Green roofs offer an effective solution to urban air pollution (Oberndorfer, Lundholm, Bass, Coffman, Doshi, Dunnett, … Rowe, 2007). A green roof is defined as a roofing structure that consists of a waterproofing membrane, growing medium and vegetation overlying a traditional roof (GSA, 2011). Urban greenery attenuates roadside pollution (Islam, Rahman, Bahar, Habib, Ando & Hattori, 2012) this style of construction is an essential component of the movement toward cleaner air (GSA, 2011).
Residential construction of green roofs offer benefits on a small scale, and in turn, may not be considered significant enough to promote future implementation. Conversely, the benefits of constructing green roofs in urban, commercial areas are unambiguous (Oberndorfer et al. 2007). [put some studies here that support the following sentence] So one can conclude that green roofs have a greater effect when constructed on a commercial, not residential, scale in urban areas.
Tax incentive programs are effective ways of encouraging “good” behavior, as it were, and we can look to the effectiveness of the U.S.’s renewable energy tax credit program as a model to demonstrate just how useful these are (Steinberger, 2017). A residential tax incentive payable up to $500, The Residential Energy Efficiency Tax Credit, has already been implemented in the U.S. Since its inception in 2005, the legislation has coincided with a great increase in the renewable sources it encouraged (Steinberger, 2017). Though the legislation was not renewed under the new administration, the credit was payable to the owner of a home that improved the energy of efficiency of their home (IRS Title 26 §25). It would not be a stretch to extrapolate legislation like this to cover commercial buildings and their owners, perhaps raising the scope of the credit to ask companies to build larger green roofs in return for larger tax credits.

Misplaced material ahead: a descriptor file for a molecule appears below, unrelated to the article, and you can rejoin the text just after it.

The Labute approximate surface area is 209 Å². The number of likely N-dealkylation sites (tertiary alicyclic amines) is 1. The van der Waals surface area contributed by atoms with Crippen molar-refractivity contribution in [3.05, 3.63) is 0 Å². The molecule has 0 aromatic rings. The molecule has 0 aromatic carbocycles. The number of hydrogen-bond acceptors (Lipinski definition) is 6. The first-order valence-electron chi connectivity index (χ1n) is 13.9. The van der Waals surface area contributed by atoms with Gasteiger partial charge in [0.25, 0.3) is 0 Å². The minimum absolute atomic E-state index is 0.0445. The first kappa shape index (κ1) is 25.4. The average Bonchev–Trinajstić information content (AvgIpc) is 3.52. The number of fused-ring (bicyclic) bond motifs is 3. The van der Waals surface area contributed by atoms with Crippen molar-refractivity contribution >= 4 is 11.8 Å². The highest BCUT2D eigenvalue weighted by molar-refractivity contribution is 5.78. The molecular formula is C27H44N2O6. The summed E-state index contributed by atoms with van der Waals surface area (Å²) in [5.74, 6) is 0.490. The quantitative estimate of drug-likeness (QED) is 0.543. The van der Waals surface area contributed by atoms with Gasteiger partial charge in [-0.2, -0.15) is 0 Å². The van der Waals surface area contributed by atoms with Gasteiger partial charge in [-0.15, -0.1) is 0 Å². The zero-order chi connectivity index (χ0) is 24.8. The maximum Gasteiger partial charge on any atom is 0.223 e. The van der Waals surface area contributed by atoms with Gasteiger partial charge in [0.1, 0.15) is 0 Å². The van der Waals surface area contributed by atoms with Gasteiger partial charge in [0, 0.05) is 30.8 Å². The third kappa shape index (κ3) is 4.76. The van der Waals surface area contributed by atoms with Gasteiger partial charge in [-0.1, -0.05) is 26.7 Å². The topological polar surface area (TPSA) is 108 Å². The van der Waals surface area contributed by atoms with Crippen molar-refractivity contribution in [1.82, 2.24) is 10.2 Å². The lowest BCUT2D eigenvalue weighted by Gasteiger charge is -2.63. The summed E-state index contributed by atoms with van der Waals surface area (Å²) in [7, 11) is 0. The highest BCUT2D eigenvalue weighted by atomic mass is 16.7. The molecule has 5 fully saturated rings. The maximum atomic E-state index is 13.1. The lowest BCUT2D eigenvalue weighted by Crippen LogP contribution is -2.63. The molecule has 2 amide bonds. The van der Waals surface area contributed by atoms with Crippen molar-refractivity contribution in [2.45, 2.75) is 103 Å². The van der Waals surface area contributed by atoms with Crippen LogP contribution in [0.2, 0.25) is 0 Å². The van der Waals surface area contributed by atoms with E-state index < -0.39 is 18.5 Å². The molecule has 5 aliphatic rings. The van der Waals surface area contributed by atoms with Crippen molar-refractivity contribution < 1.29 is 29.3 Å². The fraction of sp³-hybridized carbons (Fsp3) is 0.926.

Although green roofs can offer urban areas environmental benefits skeptics still debate whether or not they are financially advantageous (Page, 2017). With an estimated residential green roof construction varying from 15$ to 20$ per square foot, many critics argue that the one time installation fee may outweigh the future returns (Scholz-Barth, para. 1. 2001). Additionally, researchers found that many domestic residencies don’t posses the capability to support a green roof (GSA, 2011). Old structures or buildings with existing contemporary roofs may find that the conversion price of switching to a green roof is relatively high compared to replacing it with traditional roofing (Page, 2017). As research and construction strategies advance, it is crucial that the price of green roof installation remain affordable and feasible (GSA, 2011).
Air pollution is a very real and very serious hazard to humans all over the world, especially in urban areas. This issue demands immediate attention and must be mitigated for the sake of global human health. The installation of green roofs is a logical and feasible solution to this problem. Through tax credits to commercial properties, green roofs’ elevated presence in urban areas can ameliorate these issues and make life a little better for everybody.